LONDON -- Christian Pulisic's arrival at Chelsea next summer is not a threat to Callum Hudson-Odoi's chances of a first-team breakthrough if he stays at Stamford Bridge, said assistant coach Gianfranco Zola.
Chelsea confirmed on Wednesday that they had agreed a €64 million deal with Borussia Dortmund to sign Pulisic, who will spend the rest of the season in the Bundesliga before joining his new club.
The move has raised further questions about Chelsea's desire to develop Hudson-Odoi, who has made just six appearances in all competitions this season and is holding off signing a contract extension amid serious interest from German giants Bayern Munich.
Zola is adamant that Hudson-Odoi has a bright future at Chelsea, and does not see any reason why the presence of another talented young winger in Pulisic will affect that.
"Pulisic coming here ... he is a player that has done very well and we're very happy to welcome him and the club is investing for the future," Zola said. "We have players that have a certain age and we are thinking about the future. This shouldn't be a problem to Callum.
"You can see recently that we played with three small players up front, so we played with Eden [Hazard] up front and actually the team did very well with the system, so it's leaving another space on the wide areas. Pulisic is coming because the club is moving for the future but we believe that he [Hudson-Odoi] is in our future as well."
Zola urged Hudson-Odoi to show patience in his development at Chelsea in a news conference on Friday, and the Italian warned that the winger will not find first-team minutes any easier to come by at Bayern if he leaves.
"He has to think long-term," Zola said of Hudson-Odoi. "I know it's very difficult when you are young. You think about what is going to happen tomorrow, but you have to be thinking after.
"We have two players, they are very good players but both of them are over 30 -- Pedro and Willian. We value them, of course, we value them a lot but we know there will be a moment in which probably Callum is going to come and Callum is going to overtake them so it's important that you think about this.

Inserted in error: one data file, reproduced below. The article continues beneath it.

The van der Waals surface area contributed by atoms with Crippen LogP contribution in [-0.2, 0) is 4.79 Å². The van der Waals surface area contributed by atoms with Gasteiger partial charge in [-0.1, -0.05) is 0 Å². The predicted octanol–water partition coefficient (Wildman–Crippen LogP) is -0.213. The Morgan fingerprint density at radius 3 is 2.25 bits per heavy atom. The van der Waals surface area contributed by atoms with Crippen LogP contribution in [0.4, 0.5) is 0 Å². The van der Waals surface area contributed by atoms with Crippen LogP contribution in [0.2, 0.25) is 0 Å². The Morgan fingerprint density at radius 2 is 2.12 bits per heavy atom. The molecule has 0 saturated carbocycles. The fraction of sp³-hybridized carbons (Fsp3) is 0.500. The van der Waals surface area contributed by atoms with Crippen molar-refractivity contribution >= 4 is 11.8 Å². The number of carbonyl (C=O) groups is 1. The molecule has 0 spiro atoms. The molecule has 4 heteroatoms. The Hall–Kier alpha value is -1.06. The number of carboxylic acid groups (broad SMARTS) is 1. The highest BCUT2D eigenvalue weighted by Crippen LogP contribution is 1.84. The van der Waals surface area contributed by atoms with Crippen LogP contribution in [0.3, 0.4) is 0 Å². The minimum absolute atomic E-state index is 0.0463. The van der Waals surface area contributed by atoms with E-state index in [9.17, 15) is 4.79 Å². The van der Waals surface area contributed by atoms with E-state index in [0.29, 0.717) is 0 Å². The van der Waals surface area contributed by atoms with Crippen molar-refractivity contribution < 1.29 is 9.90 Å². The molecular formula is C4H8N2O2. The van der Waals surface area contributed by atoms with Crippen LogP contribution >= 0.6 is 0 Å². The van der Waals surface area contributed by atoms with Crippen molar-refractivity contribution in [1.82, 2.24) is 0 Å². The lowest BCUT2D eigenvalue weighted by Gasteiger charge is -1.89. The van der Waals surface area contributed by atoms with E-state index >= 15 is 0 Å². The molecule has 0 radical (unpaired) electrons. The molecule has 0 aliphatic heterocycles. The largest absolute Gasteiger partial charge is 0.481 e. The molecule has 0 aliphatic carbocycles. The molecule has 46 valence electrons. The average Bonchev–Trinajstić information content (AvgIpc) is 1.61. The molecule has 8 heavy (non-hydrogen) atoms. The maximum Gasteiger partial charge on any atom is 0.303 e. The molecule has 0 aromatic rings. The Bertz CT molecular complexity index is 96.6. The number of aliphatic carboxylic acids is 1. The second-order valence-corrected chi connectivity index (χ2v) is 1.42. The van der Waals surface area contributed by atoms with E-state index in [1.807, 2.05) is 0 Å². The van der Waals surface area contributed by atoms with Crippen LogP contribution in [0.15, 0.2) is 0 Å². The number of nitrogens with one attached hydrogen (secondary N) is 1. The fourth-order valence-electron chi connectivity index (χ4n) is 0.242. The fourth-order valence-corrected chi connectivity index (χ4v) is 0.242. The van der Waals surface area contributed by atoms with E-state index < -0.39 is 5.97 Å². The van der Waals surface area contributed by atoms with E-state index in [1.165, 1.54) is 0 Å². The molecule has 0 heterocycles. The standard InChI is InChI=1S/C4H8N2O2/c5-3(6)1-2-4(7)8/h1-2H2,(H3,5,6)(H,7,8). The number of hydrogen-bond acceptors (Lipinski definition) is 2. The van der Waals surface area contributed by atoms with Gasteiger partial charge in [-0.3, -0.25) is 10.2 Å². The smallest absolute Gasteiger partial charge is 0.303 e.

"You stay here, you have already started a process in which you have to probably wait a little bit but I wouldn't say even too long. Or the alternative is to go somewhere [else]. You go somewhere and it's going to be the same.
"You will have to start again. Do you think that you go to a big team and you are going to go straight into the team? It doesn't work that way. So that's all I think. And when I say this I am genuinely talking about the best for the player, not the best only for the club."
Chelsea's task in convincing Hudson-Odoi to sign a new deal has been made harder by the meteoric rise of Jason Sancho at Borussia Dortmund, coupled with the regular minutes that former Arsenal loanee Reiss Nelson has been afforded at Hoffenheim.
"Probably he saw the way it went for them," Zola admitted. "But again I think he has to realise this coach [Sarri] likes to work with the young players and he improves them day by day, so I think Borussia Dortmund for Sancho for him could be here.
"I do believe in this. In here he can improve and we are going to spend time to make him better and I am sure if he stays here he will play games."
Another player facing an uncertain future at Chelsea is Alvaro Morata, who has struggled on and off the pitch to shoulder the burden of expectation since moving to Stamford Bridge from Real Madrid in the summer of 2017.
Zola, however, was brutally honest in his assessment of the Spaniard's situation: "It should be a motivational thing. You are at Chelsea, you're not playing for Southampton, or Brighton, with all due respect for those clubs.
"People, they expect a lot from the No. 9 of Chelsea, they expect a lot of goals and a lot of performances. This is normal and Alvaro has to get used to it.
"If he goes to another big club it's going to be the same. There is no way you can avoid your responsibilities, it's part of your job and the better you can handle those situations the better you're going to be."